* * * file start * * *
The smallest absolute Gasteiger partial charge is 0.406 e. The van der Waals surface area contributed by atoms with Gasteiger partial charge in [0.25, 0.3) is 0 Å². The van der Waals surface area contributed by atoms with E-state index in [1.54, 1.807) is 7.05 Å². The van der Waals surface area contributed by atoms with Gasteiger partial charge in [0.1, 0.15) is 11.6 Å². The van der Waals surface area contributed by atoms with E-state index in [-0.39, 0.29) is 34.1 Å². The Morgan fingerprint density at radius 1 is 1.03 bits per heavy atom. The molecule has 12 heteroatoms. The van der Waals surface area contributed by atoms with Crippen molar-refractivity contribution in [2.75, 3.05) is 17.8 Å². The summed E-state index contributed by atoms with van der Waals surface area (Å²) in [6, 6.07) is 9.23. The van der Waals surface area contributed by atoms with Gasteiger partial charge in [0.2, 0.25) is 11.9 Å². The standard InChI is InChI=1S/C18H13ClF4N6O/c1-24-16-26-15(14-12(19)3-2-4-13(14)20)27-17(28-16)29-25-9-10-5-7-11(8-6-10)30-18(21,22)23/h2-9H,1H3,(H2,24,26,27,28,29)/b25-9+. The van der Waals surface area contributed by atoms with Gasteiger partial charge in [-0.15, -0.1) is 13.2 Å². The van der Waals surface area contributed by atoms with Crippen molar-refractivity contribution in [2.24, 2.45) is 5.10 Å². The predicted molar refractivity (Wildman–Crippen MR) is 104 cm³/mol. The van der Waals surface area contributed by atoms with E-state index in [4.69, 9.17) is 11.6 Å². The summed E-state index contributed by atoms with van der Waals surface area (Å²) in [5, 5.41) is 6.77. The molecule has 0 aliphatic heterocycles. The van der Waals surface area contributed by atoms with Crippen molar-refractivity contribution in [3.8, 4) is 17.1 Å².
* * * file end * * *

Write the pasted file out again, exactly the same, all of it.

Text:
The smallest absolute Gasteiger partial charge is 0.406 e. The van der Waals surface area contributed by atoms with Gasteiger partial charge in [0.25, 0.3) is 0 Å². The van der Waals surface area contributed by atoms with E-state index in [1.54, 1.807) is 7.05 Å². The van der Waals surface area contributed by atoms with Gasteiger partial charge in [0.1, 0.15) is 11.6 Å². The van der Waals surface area contributed by atoms with E-state index in [-0.39, 0.29) is 34.1 Å². The Morgan fingerprint density at radius 1 is 1.03 bits per heavy atom. The molecule has 12 heteroatoms. The van der Waals surface area contributed by atoms with Crippen molar-refractivity contribution in [2.75, 3.05) is 17.8 Å². The summed E-state index contributed by atoms with van der Waals surface area (Å²) in [6, 6.07) is 9.23. The van der Waals surface area contributed by atoms with Gasteiger partial charge in [0.2, 0.25) is 11.9 Å². The standard InChI is InChI=1S/C18H13ClF4N6O/c1-24-16-26-15(14-12(19)3-2-4-13(14)20)27-17(28-16)29-25-9-10-5-7-11(8-6-10)30-18(21,22)23/h2-9H,1H3,(H2,24,26,27,28,29)/b25-9+. The van der Waals surface area contributed by atoms with Gasteiger partial charge in [-0.15, -0.1) is 13.2 Å². The van der Waals surface area contributed by atoms with Crippen molar-refractivity contribution in [2.24, 2.45) is 5.10 Å². The predicted molar refractivity (Wildman–Crippen MR) is 104 cm³/mol. The van der Waals surface area contributed by atoms with E-state index in [4.69, 9.17) is 11.6 Å². The summed E-state index contributed by atoms with van der Waals surface area (Å²) in [5, 5.41) is 6.77. The molecule has 0 aliphatic heterocycles. The van der Waals surface area contributed by atoms with Crippen molar-refractivity contribution in [3.8, 4) is 17.1 Å².